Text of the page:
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VR art experiences - Technical noob looking for some help!

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    VR art experiences - Technical noob looking for some help!

    Hi - after GDC I have become very excited by the possibilities of VR and making some art experiences with the technology.

    I am looking to complete a simple scene as a proof of concept.

    I did a series of digital paintings last year here's one of my favorites:
    Click image for larger version

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    Most of the others can be seen here if you're interested in scouring through my sketchbook thread :

    http://www.polycount.com/forum/showt...t=64243&page=5

    I've blocked out a scene in UE4 with placeholder art inspired by this painting:


    My goals are as follows please help me to correct my missteps here I am just an artist but I'd like to figure all this out if I can:

    Post Effects! - This is my biggest question so far. I want to have a lot of texture in the post FX - graininess - brush stokes "dancing" on the screen etc. Where do I start learning about that? How much can I get away with without being overly expensive? I've made a treatment of what I have in mind - the final would be in motion and informed by the colors and values in the frame. Any ideas to get the following look?:



    Animation and FX-
    Figure with one or two subtle animated blend shapes of breathing
    Smoke FX driven in blueprint by the breathing blendshape?
    Spark and Glow FX also driven by breathing

    Audio -
    Breathing Audio on a loop
    Crackling Audio on a loop
    Exterior sounds of water/wind - for a white noise effect

    Art Assets -
    Figure with blendshapes
    Fire Nest

    Lighting -
    Baked mostly and a dynamic fire glow

    Mechanics -
    Movement very slow and clamped to floor of the dome

    Platform -
    HTML5? Would be great to have this web based to show around - had some success porting things to html5 but the load times were very high.
    Mobile? Again - would be cool to give people a "window" to look into this world.

    Thanks for reading! I just need to know what can be accomplished in post FX or any method to get the above painterly look? If you can help me out I would be happy to help you in any way I can - including 3d assets for your projects!
    Attached Files
    Last edited by TeriyakiStyle; 03-17-2015, 08:16 PM.
    o mah gurd skurtchberk

    #2
    Without reading the entire thread and looking at the overall thing you're wanting to do, I would haphazard to guess that as long as you don't have anything too complicated as far as "gameplay", such as AI, player-npc combat, other graphic intensive stuff, then this should be doable as long as you don't go overboard. The entire thing is that with VR, you would typically want to minimize the amount of particle effects / post processing due to the nature of VR needing to be 75-90 fps to match the refresh rate of the screen (and to avoid nausea).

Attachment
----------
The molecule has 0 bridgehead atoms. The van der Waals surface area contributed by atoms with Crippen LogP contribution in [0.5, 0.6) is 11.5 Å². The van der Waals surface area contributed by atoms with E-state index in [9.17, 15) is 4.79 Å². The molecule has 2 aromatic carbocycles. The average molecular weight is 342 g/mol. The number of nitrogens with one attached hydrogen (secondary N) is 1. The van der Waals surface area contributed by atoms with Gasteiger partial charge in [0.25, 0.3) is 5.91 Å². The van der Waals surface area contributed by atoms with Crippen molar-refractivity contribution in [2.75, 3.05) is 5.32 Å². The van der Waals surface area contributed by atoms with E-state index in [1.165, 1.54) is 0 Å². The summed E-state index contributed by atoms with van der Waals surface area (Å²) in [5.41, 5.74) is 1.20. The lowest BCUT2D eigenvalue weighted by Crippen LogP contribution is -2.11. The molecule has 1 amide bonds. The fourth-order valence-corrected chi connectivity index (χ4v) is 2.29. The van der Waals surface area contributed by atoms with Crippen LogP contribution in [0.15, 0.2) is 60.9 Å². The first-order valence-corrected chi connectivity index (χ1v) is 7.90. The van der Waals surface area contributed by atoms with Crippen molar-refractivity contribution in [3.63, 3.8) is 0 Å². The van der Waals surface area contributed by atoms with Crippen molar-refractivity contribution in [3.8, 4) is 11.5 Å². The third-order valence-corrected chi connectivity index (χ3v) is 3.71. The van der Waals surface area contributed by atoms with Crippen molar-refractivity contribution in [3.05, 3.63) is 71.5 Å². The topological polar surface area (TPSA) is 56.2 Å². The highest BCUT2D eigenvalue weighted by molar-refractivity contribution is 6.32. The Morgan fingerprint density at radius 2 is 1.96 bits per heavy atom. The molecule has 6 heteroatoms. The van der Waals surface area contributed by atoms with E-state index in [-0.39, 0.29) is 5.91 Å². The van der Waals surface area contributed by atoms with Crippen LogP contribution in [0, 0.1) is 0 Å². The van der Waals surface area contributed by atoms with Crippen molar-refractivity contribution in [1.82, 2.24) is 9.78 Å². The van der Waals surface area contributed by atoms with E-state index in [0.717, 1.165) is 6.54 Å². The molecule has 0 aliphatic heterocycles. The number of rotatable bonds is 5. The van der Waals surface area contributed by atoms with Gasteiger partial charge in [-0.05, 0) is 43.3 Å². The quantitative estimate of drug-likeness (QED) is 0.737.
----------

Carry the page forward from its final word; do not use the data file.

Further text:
This is one of those "test it out" because afaik, there are some effects that are not yet hashed out for rendering in VR.
    WIP: Science Project - A collection of middle school through advanced college level science theory and formula-based functions for use in your own projects
    World Machine to UE4 Export Macro
    WM Folder Generator - Creates a folder that you name with HeightMap, NormalMap, SplatMap, and Tile sub-folders

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      #3
      I love to see this sort of thing, wish I could offer some useful advice re postprocess FX, but I'm afraid I haven't gone much beyond what's built in. But the first place I'd look is Post Process Materials:

      https://docs.unrealengine.com/latest...als/index.html

      I would like to suggest that if you're targeting a VR experience, any sort of fullscreen distortion effects (brushstrokes, etc) in VR might appear literally applied to a piece of glass in front of the player's face, moving around with them as they move their head, versus being applied to the objects in the scene.

      You may get *much* more agreeable results (though perhaps requiring more effort) if you look into a way to apply a brush stroke effect to the materials used on scene objects themselves (you can even do flipbook animations in materials for a more "dancing"/alive effect). Of course you'll still see the hard edges of meshes, which will take away from the seamless, blended look of a 2D painting, but perhaps you can find an artful way to work within/around this constraint... perhaps some creative way to make the brush strokes even more 3D, really call attention to the depth of this 3D world you're creating, rather than trying to fit a square peg in a round hole.

      Just food for thought: these aren't animated/dancing brush strokes, but I thought this demo was a very good example of using 2D brush strokes in 3D VR:



      Good luck!

      SINGMETOSLEEP / PARASOMNIA / DARKDRIFT / ETERNAL APEX / PRETTY ABRASIVE MUSIC / TWITTER @ACATALEPT

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